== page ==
The music industry in Europe has had a traumatic time, losing more than 31% of its revenue in the past five years to piracy. Given the increasing digitalization of content in the music, video, gaming, and newspaper industries, our recently published Forrester Research Online Paid Content Forecast, 2012 To 2017 (EU-7) maps content’s evolution from an audience, payer, and revenue perspective for each of these categories and for each of seven European countries. Here are some high-level results for the four categories:
Video.Video is the fastest-growing digital content category; we forecast that more than 90% of the online population will regularly watch online video by 2017. Online video audience penetrations will rise significantly as video on demand, pay per view, and catchup TV become mainstream. And with pay-TV penetrations in the EU-7 nations considerably lower than in the US, there’s more scope for paid online video to grow.
About four or five months ago, I was on a United flight bound to the east coast from San Francisco. For reasons I don't remember, I had booked the ticket on Orbitz (I usually book directly so my records, receipts, etc. are all in my profile). Am boarded. Am sitting in a middle seat. Sigh. "Ping" goes my phone. I receive an alert that our flight has been delayed 20 minutes. I open my bag and pull out a salad. The two gentlemen in between whom I am squeezed look at me oddly and exchange glances as they expect the doors to close and the plane to back away from the gate. Salad finished. "Ping" goes my phone again. There is a maintenance issue with the plane. The "equipment" is being changed and we are being moved one gate over. I begin packing up my things, remove my seat belt and give the guy on the aisle my look that says, "are you moving or what?" He says to me, "where are you going?" I say, "equipment + gate change." He says, "how do you know?" I say, "SMS alert from Orbitz." He says, "What is an Orbitz?" More puzzled looks are exhanged. (Do I really want to explain a text alert in the year 2010 to someone who doesn't know what Orbitz is?) Several minutes later there is an announcement from the flight attendant with the same information, and everyone gets up to move. Now my fellow passengers are more intrigued. A third party is more efficiently delivering information to United's passengers than United is to their agents or customers directly.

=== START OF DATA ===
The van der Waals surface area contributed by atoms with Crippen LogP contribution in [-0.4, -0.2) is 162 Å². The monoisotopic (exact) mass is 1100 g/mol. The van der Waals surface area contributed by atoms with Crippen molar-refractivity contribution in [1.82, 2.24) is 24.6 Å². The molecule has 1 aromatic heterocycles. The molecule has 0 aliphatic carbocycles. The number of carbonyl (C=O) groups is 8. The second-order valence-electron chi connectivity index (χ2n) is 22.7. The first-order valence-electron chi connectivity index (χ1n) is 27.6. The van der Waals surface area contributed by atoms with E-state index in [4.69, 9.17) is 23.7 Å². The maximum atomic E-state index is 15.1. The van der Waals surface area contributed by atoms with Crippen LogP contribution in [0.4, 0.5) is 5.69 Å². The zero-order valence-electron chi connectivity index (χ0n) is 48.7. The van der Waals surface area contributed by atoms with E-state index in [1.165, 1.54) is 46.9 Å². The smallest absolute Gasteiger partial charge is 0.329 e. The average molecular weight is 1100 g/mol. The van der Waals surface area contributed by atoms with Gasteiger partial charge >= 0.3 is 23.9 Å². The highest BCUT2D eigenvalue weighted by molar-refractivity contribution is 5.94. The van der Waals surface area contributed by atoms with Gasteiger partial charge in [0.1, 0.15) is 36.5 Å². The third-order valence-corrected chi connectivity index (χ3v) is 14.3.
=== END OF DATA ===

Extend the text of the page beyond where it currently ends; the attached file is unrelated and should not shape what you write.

I don't know how many times I've seen this poster in a United Airlines jetway and wondered, "Is this recent? or 20 years old? Do a lot of doctors fly? Is that why they advertise pagers?"